I’ve always had this fantasy in my head where I’d eat pizza everyday of my life and I’d never get bored of it. I don’t think you quite understand just how much I love pizza. How deep my admiration for pizza runs. It’s pretty deep. Deeper than any ocean and higher than any mountain, that’s for sure. In my fantasy, everyday would be an entirely new (and entirely delicious) type of pizza. New toppings, along with new crusts and various different cheeses. That’s 365 days of nothing but fun and exciting pizzas. Can you live with that? I can totally live with that.
Pizza tends to be my go-to dinner whenever I don’t know what to make for supper because I’ve run out of ideas, and I can’t really come up with anything new because all I seem to do is develop recipes for the blog and various other projects I have going on. There’s only so much my imagination can take. So on those nights when I’m simply drawing a blank—and I’ve managed to do nothing but stare into space for about 20 minutes before coming to the conclusion that pizza is the right answer—I end up deciding to make pizza. And it’s not like a, “Fine, I guess we’ll have pizza tonight. Pull my arm why don’t you?” Maybe out loud that’s what it sounds like but in my mind it’s completely different. In my mind, there’s a party going on. Confetti is being thrown around and champagne bottles are being popped open. In my mind it’s like, “YAY!!! Pizza for dinner! This is the best night ever!!! Pizza pizza pizza PIZZA!”
My pizza preference tends to fluctuate from day to day or week to week. Sometimes simple is the name of the game. My number one favorite topping will always be pepperoni. Just pepperoni. Nothing but pepperoni. I especially go nuts over those tiny pepperoni that curl up a bit while it bakes, causing the edges to get slightly burnt and slightly crisped. It’s the best. At the same time, I do go through these phases where I’m in an adventurous kick, and I can’t get enough of really fancy pizzas with interesting toppings. Like this Brussels sprouts and pancetta pizza for instance. A couple of eggs on top just takes it to a whole new sophisticated level. The moral of this story is that pizza is king. We all should dedicate a day of the week (I’ll even take one day a month) to be a pizza party day. We should be making different kinds of pizza and eating them all like we’re getting paid to do it. Let’s start now with this pizza!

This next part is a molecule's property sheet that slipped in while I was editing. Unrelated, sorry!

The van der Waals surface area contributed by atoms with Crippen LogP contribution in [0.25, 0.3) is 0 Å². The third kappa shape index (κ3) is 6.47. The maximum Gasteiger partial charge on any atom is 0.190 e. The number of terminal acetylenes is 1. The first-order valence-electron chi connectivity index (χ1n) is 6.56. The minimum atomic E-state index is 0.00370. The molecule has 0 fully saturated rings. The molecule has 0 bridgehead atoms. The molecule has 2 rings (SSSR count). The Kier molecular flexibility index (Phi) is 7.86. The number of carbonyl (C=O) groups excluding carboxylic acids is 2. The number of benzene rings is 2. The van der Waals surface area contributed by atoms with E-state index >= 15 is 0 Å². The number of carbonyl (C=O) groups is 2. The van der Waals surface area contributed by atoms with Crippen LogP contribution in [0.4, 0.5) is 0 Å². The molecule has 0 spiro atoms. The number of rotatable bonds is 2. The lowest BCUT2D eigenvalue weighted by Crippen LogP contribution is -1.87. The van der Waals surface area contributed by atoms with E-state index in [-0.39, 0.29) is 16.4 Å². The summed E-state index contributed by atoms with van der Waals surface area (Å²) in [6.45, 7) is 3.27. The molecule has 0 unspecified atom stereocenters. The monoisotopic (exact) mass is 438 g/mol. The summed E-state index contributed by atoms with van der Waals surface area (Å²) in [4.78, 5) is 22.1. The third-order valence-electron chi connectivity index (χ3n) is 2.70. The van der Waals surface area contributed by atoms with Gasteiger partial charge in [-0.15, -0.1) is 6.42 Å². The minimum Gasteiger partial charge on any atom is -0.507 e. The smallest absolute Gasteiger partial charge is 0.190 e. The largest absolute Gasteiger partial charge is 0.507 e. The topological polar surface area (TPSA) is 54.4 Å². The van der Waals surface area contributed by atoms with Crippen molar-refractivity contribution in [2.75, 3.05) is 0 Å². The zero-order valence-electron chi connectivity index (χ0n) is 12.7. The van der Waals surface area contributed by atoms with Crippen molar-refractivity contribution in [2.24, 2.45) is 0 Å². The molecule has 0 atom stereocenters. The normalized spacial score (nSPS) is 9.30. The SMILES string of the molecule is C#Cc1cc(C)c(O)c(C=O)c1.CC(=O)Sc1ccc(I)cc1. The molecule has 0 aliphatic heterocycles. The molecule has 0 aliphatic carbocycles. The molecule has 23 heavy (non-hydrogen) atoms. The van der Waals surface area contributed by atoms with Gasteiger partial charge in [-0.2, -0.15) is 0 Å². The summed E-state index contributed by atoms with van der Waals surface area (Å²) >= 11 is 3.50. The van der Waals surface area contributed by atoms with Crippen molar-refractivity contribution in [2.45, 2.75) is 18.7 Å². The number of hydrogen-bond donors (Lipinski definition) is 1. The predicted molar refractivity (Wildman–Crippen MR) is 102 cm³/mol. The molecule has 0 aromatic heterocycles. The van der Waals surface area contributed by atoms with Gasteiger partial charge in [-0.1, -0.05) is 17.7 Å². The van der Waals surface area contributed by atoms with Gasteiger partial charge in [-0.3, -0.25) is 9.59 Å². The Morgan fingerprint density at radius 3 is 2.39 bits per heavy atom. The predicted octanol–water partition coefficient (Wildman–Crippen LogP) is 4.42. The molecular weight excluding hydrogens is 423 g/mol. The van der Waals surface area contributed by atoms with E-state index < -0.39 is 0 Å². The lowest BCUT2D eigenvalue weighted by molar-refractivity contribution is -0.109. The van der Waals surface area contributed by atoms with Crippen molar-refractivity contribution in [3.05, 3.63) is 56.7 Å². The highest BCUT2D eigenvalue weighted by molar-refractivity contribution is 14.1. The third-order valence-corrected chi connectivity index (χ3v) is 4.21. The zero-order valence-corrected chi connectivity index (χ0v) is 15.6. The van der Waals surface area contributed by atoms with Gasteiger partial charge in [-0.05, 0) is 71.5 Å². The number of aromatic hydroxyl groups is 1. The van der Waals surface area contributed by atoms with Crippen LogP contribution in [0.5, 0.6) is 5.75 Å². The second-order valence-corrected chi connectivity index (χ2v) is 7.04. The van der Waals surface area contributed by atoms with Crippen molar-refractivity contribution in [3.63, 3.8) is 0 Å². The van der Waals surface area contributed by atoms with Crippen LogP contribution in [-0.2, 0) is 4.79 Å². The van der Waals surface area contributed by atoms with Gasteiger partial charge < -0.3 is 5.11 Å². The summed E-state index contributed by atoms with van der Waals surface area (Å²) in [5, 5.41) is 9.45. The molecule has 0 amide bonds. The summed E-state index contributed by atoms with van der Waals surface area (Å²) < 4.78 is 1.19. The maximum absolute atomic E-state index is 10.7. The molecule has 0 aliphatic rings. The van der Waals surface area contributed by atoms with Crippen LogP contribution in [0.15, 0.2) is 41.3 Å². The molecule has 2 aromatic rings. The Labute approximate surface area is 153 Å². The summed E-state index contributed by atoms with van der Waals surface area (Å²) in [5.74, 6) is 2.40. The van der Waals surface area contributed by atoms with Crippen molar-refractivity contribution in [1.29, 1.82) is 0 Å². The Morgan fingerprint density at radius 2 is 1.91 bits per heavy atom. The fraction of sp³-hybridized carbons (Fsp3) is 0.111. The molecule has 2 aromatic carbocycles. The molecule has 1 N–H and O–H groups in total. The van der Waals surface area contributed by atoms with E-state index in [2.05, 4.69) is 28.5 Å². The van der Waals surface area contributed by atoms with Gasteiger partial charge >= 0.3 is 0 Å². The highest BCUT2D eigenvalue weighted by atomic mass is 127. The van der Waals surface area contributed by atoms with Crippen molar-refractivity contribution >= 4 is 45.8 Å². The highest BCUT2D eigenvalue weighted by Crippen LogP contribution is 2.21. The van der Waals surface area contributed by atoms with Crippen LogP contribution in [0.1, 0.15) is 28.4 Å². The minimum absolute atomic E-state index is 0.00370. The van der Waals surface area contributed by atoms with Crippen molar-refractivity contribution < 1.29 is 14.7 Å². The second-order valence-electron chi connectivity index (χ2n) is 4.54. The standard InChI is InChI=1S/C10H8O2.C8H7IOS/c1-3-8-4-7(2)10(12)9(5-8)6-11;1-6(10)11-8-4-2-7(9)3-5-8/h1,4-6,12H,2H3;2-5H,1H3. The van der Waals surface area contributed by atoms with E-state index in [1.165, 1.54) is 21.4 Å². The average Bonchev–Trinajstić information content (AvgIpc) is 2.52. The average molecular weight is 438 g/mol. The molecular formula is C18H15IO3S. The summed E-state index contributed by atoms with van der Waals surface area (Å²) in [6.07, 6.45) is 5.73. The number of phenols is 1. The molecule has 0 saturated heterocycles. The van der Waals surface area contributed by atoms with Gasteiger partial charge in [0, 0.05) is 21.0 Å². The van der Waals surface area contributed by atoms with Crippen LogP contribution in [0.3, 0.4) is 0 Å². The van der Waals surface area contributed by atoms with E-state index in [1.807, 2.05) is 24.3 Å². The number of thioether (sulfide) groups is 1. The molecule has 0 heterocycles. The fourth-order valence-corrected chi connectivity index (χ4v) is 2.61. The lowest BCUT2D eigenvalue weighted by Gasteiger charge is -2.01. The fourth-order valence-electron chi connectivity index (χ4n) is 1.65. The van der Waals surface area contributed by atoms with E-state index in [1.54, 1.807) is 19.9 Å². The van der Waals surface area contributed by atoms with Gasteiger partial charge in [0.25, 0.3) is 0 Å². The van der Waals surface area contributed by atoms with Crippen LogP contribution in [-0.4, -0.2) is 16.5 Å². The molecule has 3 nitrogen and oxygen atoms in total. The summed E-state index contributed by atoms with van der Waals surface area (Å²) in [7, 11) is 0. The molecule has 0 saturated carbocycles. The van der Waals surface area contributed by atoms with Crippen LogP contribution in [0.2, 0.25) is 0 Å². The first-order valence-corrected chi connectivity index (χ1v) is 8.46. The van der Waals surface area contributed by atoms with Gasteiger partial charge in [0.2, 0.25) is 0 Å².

We’re going to begin this recipe by making the crust first, because it takes the longest. The dough has to rest for a bit before we can make the pizzas. This is more of a thin crust, so it’s crispy and crunchy instead of doughy and fluffy. I have another basic pizza dough recipe on the blog (that I shot early at the beginning, so don’t judge the photos). If you’re more of a hand tossed, chewy pizza dough kind of person, feel free to make that one instead. If you’re more of a crispier and crunchier, thin crust type of person, then by all means stick to this one. I’m a fan of both. Pizza is pizza and I’ll take it any way I can get it. I just feel like this pizza is better with a crispier crust, but that’s just me. What do I know?
Pour the active dry yeast over the warm water. Wait a few minutes to waken it up, then pour in the oil, sugar, and salt.
**Note: It’s important for the water to be warm enough to activate the yeast. Not too hot that it’ll kill the yeast but also, not too cold that it won’t do anything. I like to run the hot water for a bit then start turning up the cold water and I keep feeling it out until it’s warm enough to bear when I touch it.**
Throw in the flour and mix with a wooden spoon until a shaggy dough is formed. If it appears to be too dry, add a bit more water (a little at a time) until the dough comes together. Turn out onto a lightly floured work surface and knead until the dough is smooth and elastic, about 5 to 7 minutes.